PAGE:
Aristotle’s treatment of the soul (psuche¯), at least in the surviving treatises that deal with it, is that of a biologist: the soul is that aspect of an organism (including plants under this head) that constitutes its capacity for performing the activities characteristic of the sort of life it leads. A plant has a soul that enables it to grow and reproduce; an animal one that enables it to do that much and also to move around and perceive; a human being has one that enables it to do all that as well as think. In one of the most vexed chapters in any philosophical work in all of history (De anima III 5), Aristotle seems to be suggesting that there is a sort of immortality accorded to this last aspect of soul, but it is not an immortality that gives much comfort, since it does not carry any memory with it: even if Aristotle is allowing that you can think of your soul surviving your death (and it isn’t entirely clear whether he is allowing this), he isn’t allowing that your soul remembers anything of your life.
Book II contains an analysis of perception. Each sense has a domain of properties, which Aristotle refers to as “forms” (see above on the use of the matter–form distinction in Physics I), proper to it – colors for sight,etc. – and the sense organ is composed of a matter capable of taking on those forms: the eye is composed of something transparent, and so it can take on colors.
Aristotle’s biological works make up between a fifth and a quarter of the entire Aristotelian corpus. His interest in biology was plainly fostered by the twenty years he spent in Plato’s Academy, in which a fair amount of activity was devoted to biology. What we hear of it virtually all has to do with taxonomy, and this plays a large role in Aristotle as well.
The biological works, especially the enormous Historia Animalium (Investigation of Animals), incorporate some material that comes from other researchers in the Lyceum (such as Aristotle’s student Theophrastus), but for brevity the following is phrased in terms of Aristotle.
In a letter to William Ogle (translator of and commentator on On the Parts of Animals) Darwin spoke of his “two gods” Linnaeus and Cuvier as “mere schoolboys to old Aristotle”; he also found “curious” Aristotle’s “ignorance on some points.” The combination of insight and ignorance runs all through Aristotle’s biological work. There is a description of the development of the chick embryo in Historia Animalium VI 3 of remarkable accuracy that must have involved a great number of dissections and observations. But in the same work, in II 3.501b19–21, Aristotle tells us that women have fewer teeth than men. No doubt a research group embarking on the task of codifying the enormous amount of information to be found in the Aristotelian biological works is going to include a certain amount of misinformation as well.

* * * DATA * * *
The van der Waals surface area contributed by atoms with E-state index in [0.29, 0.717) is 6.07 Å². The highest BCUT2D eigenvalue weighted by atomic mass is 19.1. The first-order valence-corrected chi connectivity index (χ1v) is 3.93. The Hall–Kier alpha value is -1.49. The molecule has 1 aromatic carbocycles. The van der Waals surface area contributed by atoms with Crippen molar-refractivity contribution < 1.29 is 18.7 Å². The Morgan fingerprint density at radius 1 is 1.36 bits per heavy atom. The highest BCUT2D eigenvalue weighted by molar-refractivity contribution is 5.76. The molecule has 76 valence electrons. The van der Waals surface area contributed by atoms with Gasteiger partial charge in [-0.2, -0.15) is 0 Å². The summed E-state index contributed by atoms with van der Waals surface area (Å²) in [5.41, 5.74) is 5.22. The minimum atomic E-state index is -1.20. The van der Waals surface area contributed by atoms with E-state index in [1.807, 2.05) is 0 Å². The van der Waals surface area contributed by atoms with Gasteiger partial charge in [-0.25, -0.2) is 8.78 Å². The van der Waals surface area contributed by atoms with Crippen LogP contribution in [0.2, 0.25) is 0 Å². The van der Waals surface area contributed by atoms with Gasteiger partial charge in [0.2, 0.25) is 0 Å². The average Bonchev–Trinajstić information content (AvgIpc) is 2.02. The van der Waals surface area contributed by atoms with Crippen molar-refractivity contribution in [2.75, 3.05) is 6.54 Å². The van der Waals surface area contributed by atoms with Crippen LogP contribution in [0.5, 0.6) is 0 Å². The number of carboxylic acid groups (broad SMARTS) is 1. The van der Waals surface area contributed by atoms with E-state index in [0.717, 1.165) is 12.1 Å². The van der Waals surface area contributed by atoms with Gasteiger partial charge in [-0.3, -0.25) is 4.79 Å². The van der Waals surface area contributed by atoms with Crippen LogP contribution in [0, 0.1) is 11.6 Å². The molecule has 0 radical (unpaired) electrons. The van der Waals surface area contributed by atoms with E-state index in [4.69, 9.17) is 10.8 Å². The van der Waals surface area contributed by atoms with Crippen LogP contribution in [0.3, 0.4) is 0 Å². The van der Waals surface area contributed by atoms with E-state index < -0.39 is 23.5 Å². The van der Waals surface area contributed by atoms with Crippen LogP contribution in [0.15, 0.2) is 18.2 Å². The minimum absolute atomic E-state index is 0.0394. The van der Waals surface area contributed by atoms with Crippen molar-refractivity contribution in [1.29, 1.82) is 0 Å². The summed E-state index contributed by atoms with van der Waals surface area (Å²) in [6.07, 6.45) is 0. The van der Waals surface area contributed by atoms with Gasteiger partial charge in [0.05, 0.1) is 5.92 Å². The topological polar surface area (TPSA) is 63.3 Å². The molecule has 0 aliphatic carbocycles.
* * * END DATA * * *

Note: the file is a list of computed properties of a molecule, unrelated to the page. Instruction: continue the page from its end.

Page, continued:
One of the most interesting and controversial aspects of Aristotle’s biology is his use of final causes: his explanations of the parts of animals in particular are “teleological”: “each of the parts of the body is for the sake of something . . . also the body they compose exists for the sake of a full activity” (Parts of Animals I 5.645b 14–17). The eye is composed of transparent material so that it can take on colors. Aristotle’s explanation opposes the final cause (the function to be served by an organ) to the material cause or matter (the nature of the materials available to constitute that organ). The final cause is at the same time the essence of the organ, its formal cause: what it is, is an eye, and what an eye is, is an organ for seeing. For the organ to fulfil its function certain demands are made on the material (the eye-material must be transparent), but the matter makes demands back: transparent liquid, which is better for the purpose than air, which is very difficult to contain, still requires a certain sort of container. And the matter may, independently of all this, be responsible for such accidents as eye color. This picture gives the essence–accident distinction a respectable scientific role: it is the distinction between features that play a functional role in the life of the organism, e.g. the transparency of the cornea, and those that do not, e.g. eye color.